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Great Days In Dayton
Industrial Progress


“Great Days in Dayton”


Reproduced on these pages is the full script of a “Great Days in Dayton” broadcast. All music and sound effect “cues” are indicated just as they appear on the working scripts used by the cast. The sponsor hopes that you will find interesting these dramatized episodes from the life story of your city.


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[Theme. Starts fortissimo, then fades behind . . .]

ANNOUNCER: “Great Days in Dayton!”

[MUSIC : Swells and fades behind . . . ]

ANNOUNCER:  Voices from the past speak to us again today in another dramatization of Dayton’s history. Again we witness long-ago events which had an important effect on civic growth and progress. We saw Dayton first as a tiny settlement in the wilderness. We have seen it grow into a thriving town. And always our story has been one of community advancement. There have been delays, failures, even tragedies, in the long march of Dayton’s development; but always there has been in our citizenry a determination to overcome obstacles, a will to advance the best interests of the community. It is the hope of our sponsors, The Dayton Power and Light Company, that the presentation of these historical dramas will still further enrich the promise for Dayton’s future. (PAUSE.) And now for today’s play, which will be introduced by your master of ceremonies, Mr. Charles McLean.

MUSIC : [Swells and fades behind . . . ]

NARRATOR: Our recent dramas have dealt with the middle years of the Nineteenth Century, when tides of national conflict reached their crest in the Civil War, leaving serious problems of community reconstruction when they receded. Yet during those same years other events of importance were taking place. Dayton was becoming a manufacturing town, laying the foundation on which our great industrial city of today is built. By 1850 the town could boast of five iron foundries, four flour mills, and other mills for the making of paper and cloth. Other Dayton factories were already shipping to the markets of the whole country a wide variety of products . . . railway cars, agricultural implements, carriages and wagons, furniture, stoves and many other articles. Gradually these activities produced wealth in which the whole community shared, and so the community itself was ripe for new improvements. Our play opens with the start of such an undertaking. The time is early February, 1848.

MUSIC: [Fades out.]

MACY: Come in, gentlemen. How are you, Mr. Stout . . . Mr. Winters . . . Mr. Steele? You all know Colonel Newcom, of course.

VOICES: [Cordial.] Why, Colonel Newcom, this is a great pleasure! . . . How are you, Colonel?  . . . It’s been a long time since I’ve seen you, sir.

NEWCOM: you’d see more of me, but young Dr. Reeve won’t let me get out much . . . says I need rest and quiet. All nonsense, I say. I’m only eighty-one years old. (PAUSE.) But you’re not here to visit with me. You listen to Frank Macy.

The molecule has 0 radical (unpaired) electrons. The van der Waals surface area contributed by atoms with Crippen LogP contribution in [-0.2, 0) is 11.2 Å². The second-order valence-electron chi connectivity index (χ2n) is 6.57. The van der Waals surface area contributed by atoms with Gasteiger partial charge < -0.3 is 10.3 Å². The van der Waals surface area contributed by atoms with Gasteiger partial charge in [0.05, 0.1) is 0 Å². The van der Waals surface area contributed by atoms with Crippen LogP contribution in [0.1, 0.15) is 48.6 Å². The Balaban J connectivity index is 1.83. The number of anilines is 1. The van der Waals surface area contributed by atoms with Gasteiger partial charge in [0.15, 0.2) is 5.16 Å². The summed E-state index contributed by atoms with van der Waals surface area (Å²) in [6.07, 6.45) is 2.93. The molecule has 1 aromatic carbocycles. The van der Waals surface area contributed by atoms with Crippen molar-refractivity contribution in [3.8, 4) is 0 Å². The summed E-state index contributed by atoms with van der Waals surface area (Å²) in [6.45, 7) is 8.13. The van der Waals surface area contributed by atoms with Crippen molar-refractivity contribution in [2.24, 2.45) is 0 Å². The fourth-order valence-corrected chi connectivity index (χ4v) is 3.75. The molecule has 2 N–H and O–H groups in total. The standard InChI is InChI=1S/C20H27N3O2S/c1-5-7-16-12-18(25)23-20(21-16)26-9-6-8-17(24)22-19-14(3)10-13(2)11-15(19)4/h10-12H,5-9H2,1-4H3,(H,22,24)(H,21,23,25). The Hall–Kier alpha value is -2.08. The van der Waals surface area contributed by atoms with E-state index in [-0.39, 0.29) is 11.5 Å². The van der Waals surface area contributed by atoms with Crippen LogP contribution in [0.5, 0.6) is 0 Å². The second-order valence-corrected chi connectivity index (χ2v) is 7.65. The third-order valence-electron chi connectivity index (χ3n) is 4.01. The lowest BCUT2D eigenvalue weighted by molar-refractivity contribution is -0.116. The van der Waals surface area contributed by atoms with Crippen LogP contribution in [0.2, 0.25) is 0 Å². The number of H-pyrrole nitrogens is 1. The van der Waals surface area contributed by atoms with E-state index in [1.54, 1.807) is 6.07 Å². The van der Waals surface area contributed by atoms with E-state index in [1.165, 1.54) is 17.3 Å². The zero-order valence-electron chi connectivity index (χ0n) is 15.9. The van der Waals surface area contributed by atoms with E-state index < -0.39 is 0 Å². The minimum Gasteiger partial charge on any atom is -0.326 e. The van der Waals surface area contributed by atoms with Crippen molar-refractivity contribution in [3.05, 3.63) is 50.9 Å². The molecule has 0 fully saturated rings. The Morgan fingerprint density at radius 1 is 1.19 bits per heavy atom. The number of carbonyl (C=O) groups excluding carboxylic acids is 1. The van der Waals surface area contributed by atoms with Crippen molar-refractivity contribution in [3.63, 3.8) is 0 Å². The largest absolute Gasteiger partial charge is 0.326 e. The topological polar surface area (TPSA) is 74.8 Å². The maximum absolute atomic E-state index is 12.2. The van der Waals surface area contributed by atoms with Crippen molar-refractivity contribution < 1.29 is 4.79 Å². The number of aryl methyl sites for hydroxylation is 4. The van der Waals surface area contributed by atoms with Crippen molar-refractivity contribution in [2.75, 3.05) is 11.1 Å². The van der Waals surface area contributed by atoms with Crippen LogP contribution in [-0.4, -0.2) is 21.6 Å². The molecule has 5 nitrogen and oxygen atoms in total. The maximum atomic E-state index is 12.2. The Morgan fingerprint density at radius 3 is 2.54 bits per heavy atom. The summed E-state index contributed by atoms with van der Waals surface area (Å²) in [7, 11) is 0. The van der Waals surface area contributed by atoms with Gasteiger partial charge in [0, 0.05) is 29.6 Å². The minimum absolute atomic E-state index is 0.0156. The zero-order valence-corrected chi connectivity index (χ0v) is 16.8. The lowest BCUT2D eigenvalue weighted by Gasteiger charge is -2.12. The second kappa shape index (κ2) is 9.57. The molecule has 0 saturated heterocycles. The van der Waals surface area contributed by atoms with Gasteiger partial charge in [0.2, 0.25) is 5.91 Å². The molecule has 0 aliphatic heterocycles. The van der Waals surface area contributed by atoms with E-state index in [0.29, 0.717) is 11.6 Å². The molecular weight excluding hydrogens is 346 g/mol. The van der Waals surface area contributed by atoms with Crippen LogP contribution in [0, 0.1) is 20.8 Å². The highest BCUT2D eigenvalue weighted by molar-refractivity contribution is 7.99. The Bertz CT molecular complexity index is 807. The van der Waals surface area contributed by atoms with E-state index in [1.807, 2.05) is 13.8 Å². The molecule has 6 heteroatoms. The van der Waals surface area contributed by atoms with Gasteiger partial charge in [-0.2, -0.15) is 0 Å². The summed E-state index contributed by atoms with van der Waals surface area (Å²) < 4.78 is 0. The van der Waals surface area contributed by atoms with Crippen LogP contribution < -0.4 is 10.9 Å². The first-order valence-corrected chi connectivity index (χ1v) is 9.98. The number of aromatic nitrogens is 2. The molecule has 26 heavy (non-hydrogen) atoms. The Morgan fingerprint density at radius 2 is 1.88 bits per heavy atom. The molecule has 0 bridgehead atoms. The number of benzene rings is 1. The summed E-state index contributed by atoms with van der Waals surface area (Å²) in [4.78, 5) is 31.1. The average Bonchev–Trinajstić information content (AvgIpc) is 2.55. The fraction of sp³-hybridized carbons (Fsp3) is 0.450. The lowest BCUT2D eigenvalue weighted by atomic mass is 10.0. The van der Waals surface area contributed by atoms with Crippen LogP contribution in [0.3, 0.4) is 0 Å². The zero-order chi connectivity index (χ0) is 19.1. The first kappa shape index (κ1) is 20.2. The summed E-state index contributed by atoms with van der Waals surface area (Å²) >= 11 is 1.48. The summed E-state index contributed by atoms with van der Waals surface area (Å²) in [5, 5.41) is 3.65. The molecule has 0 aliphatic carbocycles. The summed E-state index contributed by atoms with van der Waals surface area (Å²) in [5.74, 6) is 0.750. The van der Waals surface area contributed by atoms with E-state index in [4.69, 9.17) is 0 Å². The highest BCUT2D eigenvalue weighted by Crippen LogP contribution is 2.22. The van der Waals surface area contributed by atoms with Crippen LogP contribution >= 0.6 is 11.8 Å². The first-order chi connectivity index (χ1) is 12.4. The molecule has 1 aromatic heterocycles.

MACY: Gentlemen, I’ve asked you to come to my office tonight to show you a very simple thing. There it is on the table.

WINTERS: Is this a joke, Frank? Did you get us up here to show us a candle burning?

STEELE: What are you getting at?

MACY: Gas.

WINTERS: Gas? That’s nothing new. Thomas Clegg gave a demonstration of gas lighting in Dayton twenty years ago.

MACY: And we’re still getting along with candles and a few oil lamps . . . just as we’ve been getting along without railroads.

STEELE: But we’ll have railroads in a year or two.

MACY: Yes, and meanwhile Eliam Barney and Preserved Smith are building railroad cars in Dayton and shipping them by canal-boat to Cincinnati, where there are rails to run on. That is a joke, and it’s on Dayton.

WINTERS: I know Cincinnati and some other Ohio towns have gas lights, but I’m not sure Dayton people would take up with the idea.

MACY: How about that, Colonel Newcom?

NEWCOM: Lots of them won’t; I can tell you that. Just like they wouldn’t take up with the idea of window glass in our log cabins fifty years ago . . . or with the idea of having stage coaches coming to Dayton . . . or a canal . . . or a railroad. There’s always folks like that. We fought them in the early days to get what the town needed . . . Dan Cooper and Sam Thompson and Ben Van Cleve and I. Others have been fighting ever since. And now you young fellows have to take it up . . . you, Dave Winters, and you, Bob Steele, and the rest of you, along with Frank Macy here. You won’t find it as hard as we did in the old days. Folks are more used to accepting new ideas. But you’ll have some persuading to do. Get out and interest everyone you can. Then form a stock company, raise the necessary money and . . . [Fade out and in.]